For a moment, many voters were concerned about using the Postal Service at all during this election, since the current administration has done everything in its power to disrupt the regular workings of the mail, with the unstated-but-obvious hope that a slowed-down Postal Service would result in a large number of mail-in ballots being invalidated. (In Pennsylvania so far, 1.8 million Democrats have requested mail-in ballots, compared to 700,000 Republicans.) Fortunately, it looks like the mail should be safe — as long as you mail your ballot in with ample buffer time. In a lawsuit brought by state Attorney General Josh Shapiro, a federal judge ruled in September that the Postal Service had to halt its changes — including eliminating extra overtime and removing mail-sorting equipment — because they threatened the sanctity of the upcoming election. (In a separate decision, the state Supreme Court ruled that election officials could count mail-in ballots up to three days after Election Day, the usual deadline, so long as they were sent by Election Day. Republican officials unsuccessfully petitioned the Supreme Court to stay the lower court’s decision, which means the three-day deadline extension will stand.)
2. Instructional Snafus
One of the risks with a mailed mail-in ballot is that if you don’t follow the instructions perfectly, you risk having your vote invalidated. That’s according to a state Supreme Court ruling which recently stipulated that if voters don’t return their ballots inside a second secrecy envelope, their vote won’t be tabulated. In this year’s primary, election officials were allowed to count those ballots; not so this time.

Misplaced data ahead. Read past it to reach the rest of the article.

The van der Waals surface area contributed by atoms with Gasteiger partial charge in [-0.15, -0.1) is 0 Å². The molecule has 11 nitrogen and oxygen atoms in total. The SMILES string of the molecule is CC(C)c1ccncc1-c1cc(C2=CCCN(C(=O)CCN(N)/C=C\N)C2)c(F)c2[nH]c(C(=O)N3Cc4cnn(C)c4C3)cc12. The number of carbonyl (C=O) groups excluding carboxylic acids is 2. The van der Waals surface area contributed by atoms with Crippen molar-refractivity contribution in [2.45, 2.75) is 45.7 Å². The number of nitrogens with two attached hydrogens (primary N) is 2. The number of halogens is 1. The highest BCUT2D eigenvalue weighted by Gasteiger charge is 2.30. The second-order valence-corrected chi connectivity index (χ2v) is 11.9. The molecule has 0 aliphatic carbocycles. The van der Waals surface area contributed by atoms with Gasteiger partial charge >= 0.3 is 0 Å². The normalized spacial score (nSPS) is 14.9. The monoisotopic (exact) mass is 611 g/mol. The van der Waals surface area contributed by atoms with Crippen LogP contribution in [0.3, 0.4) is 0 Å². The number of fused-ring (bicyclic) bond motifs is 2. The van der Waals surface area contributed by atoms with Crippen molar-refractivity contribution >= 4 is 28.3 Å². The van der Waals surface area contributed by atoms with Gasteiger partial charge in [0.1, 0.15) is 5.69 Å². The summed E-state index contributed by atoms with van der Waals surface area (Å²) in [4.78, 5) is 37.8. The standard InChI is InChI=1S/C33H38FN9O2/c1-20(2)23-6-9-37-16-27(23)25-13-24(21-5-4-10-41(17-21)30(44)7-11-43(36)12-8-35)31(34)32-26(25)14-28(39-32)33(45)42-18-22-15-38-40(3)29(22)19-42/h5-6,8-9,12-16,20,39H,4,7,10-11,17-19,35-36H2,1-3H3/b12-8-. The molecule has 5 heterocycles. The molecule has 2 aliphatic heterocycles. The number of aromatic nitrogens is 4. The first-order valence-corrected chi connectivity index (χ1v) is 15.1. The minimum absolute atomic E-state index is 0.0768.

Philly City Commissioner Lisa Deeley told the Washington Post the ruling could put some 100,000 votes at risk. (For comparison, Trump’s margin of victory in Pennsylvania in 2016 was 44,000 votes.) To make sure your ballot isn’t invalidated, we’ve created a handy guide to how to fill out your mail-in ballot right here.
3. Premature Victory Declarations
According to Pennsylvania election law, the state can’t begin tabulating mail-in ballots until Election Day proper. Since the pandemic has prompted a massive spike in mail-in ballots this year — so far, there have been more than 2.8 million such requests in Pennsylvania — calculating all of the votes will, in all likelihood, take more than a full day. It may not be possible to declare a winner in Pennsylvania on Election Day.
In a functioning democracy, that wouldn’t be a problem per se. Unfortunately, ours is not a functioning democracy. The incumbent president is engaged in a completely bogus attempt to discredit mail-in ballots. It does not take a particularly imaginative mind to think up a scenario in which Trump leads the in-person vote count on Election Day, then refuses to concede even as mail-in ballot results show a Biden victory.
Not for nothing, according to a report in the Atlantic, Pennsylvania Republican leaders have reportedly discussed a way of effectively taking the election out of the hands of the people, if vote-counting drags on too long and there is “controversy” over the results, by appointing a slate of partisan state electors to pick the winner of Pennsylvania, which is to say Trump. Republican leadership in Harrisburg has since denied that any such discussions have taken place.
So that’s where we are. However you decide to vote in the end, be sure to do it. It’s important.
Philadelphia Satellite Election Offices, Mapped
Equally Informed Philly is here to get you answers to your voting questions, sent right to your phone. Text EQUALINFO to 73224 for a personalized answer, like where to find the nearest polling location to you.